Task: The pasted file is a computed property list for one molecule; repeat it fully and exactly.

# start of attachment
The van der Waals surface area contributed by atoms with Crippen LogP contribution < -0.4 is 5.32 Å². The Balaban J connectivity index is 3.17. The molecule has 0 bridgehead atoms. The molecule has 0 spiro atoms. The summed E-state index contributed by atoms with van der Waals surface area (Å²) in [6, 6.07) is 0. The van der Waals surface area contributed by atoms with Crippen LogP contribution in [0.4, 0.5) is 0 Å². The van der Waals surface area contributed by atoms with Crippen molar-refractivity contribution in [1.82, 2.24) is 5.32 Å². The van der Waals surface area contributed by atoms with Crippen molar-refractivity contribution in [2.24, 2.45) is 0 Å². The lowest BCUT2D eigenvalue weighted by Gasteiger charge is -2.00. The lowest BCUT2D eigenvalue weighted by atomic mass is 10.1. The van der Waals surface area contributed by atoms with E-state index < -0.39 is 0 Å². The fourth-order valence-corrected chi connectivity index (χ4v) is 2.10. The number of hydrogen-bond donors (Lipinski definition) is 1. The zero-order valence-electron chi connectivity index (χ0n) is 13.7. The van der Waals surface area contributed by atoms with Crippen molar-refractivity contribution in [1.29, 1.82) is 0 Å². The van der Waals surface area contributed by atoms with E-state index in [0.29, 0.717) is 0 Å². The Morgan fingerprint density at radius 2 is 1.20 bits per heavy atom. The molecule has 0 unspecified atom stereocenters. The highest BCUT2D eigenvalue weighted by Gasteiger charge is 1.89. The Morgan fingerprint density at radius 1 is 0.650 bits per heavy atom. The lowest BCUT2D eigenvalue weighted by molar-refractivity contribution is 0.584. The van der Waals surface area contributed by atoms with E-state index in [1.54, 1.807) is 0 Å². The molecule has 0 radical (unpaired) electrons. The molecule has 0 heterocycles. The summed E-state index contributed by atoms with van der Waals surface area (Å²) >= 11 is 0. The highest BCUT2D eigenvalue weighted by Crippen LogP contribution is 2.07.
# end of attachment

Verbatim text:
The van der Waals surface area contributed by atoms with Crippen LogP contribution < -0.4 is 5.32 Å². The Balaban J connectivity index is 3.17. The molecule has 0 bridgehead atoms. The molecule has 0 spiro atoms. The summed E-state index contributed by atoms with van der Waals surface area (Å²) in [6, 6.07) is 0. The van der Waals surface area contributed by atoms with Crippen LogP contribution in [0.4, 0.5) is 0 Å². The van der Waals surface area contributed by atoms with Crippen molar-refractivity contribution in [1.82, 2.24) is 5.32 Å². The van der Waals surface area contributed by atoms with Crippen molar-refractivity contribution in [2.24, 2.45) is 0 Å². The lowest BCUT2D eigenvalue weighted by Gasteiger charge is -2.00. The lowest BCUT2D eigenvalue weighted by atomic mass is 10.1. The van der Waals surface area contributed by atoms with E-state index < -0.39 is 0 Å². The fourth-order valence-corrected chi connectivity index (χ4v) is 2.10. The number of hydrogen-bond donors (Lipinski definition) is 1. The zero-order valence-electron chi connectivity index (χ0n) is 13.7. The van der Waals surface area contributed by atoms with Crippen molar-refractivity contribution in [1.29, 1.82) is 0 Å². The van der Waals surface area contributed by atoms with E-state index in [0.29, 0.717) is 0 Å². The Morgan fingerprint density at radius 2 is 1.20 bits per heavy atom. The molecule has 0 unspecified atom stereocenters. The highest BCUT2D eigenvalue weighted by Gasteiger charge is 1.89. The Morgan fingerprint density at radius 1 is 0.650 bits per heavy atom. The lowest BCUT2D eigenvalue weighted by molar-refractivity contribution is 0.584. The van der Waals surface area contributed by atoms with E-state index in [1.54, 1.807) is 0 Å². The molecule has 0 radical (unpaired) electrons. The molecule has 0 heterocycles. The summed E-state index contributed by atoms with van der Waals surface area (Å²) >= 11 is 0. The highest BCUT2D eigenvalue weighted by Crippen LogP contribution is 2.07.